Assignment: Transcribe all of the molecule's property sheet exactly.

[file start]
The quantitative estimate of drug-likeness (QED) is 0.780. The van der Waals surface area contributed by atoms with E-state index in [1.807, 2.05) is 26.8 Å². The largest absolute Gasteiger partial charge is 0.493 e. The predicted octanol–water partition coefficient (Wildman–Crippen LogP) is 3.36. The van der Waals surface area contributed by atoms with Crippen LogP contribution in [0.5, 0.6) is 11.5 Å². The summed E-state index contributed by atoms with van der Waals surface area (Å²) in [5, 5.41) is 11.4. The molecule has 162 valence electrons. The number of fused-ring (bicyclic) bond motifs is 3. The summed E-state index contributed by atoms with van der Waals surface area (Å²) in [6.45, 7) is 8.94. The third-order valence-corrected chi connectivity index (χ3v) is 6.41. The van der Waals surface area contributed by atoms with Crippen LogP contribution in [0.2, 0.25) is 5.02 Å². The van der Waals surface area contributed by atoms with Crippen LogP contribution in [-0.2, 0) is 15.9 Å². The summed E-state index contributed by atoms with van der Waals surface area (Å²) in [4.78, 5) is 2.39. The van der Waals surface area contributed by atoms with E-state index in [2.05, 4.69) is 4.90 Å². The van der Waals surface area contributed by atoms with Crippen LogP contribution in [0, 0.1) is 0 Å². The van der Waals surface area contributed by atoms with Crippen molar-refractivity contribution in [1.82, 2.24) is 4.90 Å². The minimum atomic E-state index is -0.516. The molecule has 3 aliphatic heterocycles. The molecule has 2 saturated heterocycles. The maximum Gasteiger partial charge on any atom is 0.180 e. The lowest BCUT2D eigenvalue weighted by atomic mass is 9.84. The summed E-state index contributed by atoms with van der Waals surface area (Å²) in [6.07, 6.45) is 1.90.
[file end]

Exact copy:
The quantitative estimate of drug-likeness (QED) is 0.780. The van der Waals surface area contributed by atoms with E-state index in [1.807, 2.05) is 26.8 Å². The largest absolute Gasteiger partial charge is 0.493 e. The predicted octanol–water partition coefficient (Wildman–Crippen LogP) is 3.36. The van der Waals surface area contributed by atoms with Crippen LogP contribution in [0.5, 0.6) is 11.5 Å². The summed E-state index contributed by atoms with van der Waals surface area (Å²) in [5, 5.41) is 11.4. The molecule has 162 valence electrons. The number of fused-ring (bicyclic) bond motifs is 3. The summed E-state index contributed by atoms with van der Waals surface area (Å²) in [6.45, 7) is 8.94. The third-order valence-corrected chi connectivity index (χ3v) is 6.41. The van der Waals surface area contributed by atoms with Crippen LogP contribution in [0.2, 0.25) is 5.02 Å². The van der Waals surface area contributed by atoms with Crippen LogP contribution in [-0.2, 0) is 15.9 Å². The summed E-state index contributed by atoms with van der Waals surface area (Å²) in [4.78, 5) is 2.39. The van der Waals surface area contributed by atoms with E-state index in [2.05, 4.69) is 4.90 Å². The van der Waals surface area contributed by atoms with Crippen LogP contribution in [0, 0.1) is 0 Å². The van der Waals surface area contributed by atoms with Crippen molar-refractivity contribution in [1.82, 2.24) is 4.90 Å². The minimum atomic E-state index is -0.516. The molecule has 3 aliphatic heterocycles. The molecule has 2 saturated heterocycles. The maximum Gasteiger partial charge on any atom is 0.180 e. The lowest BCUT2D eigenvalue weighted by atomic mass is 9.84. The summed E-state index contributed by atoms with van der Waals surface area (Å²) in [6.07, 6.45) is 1.90.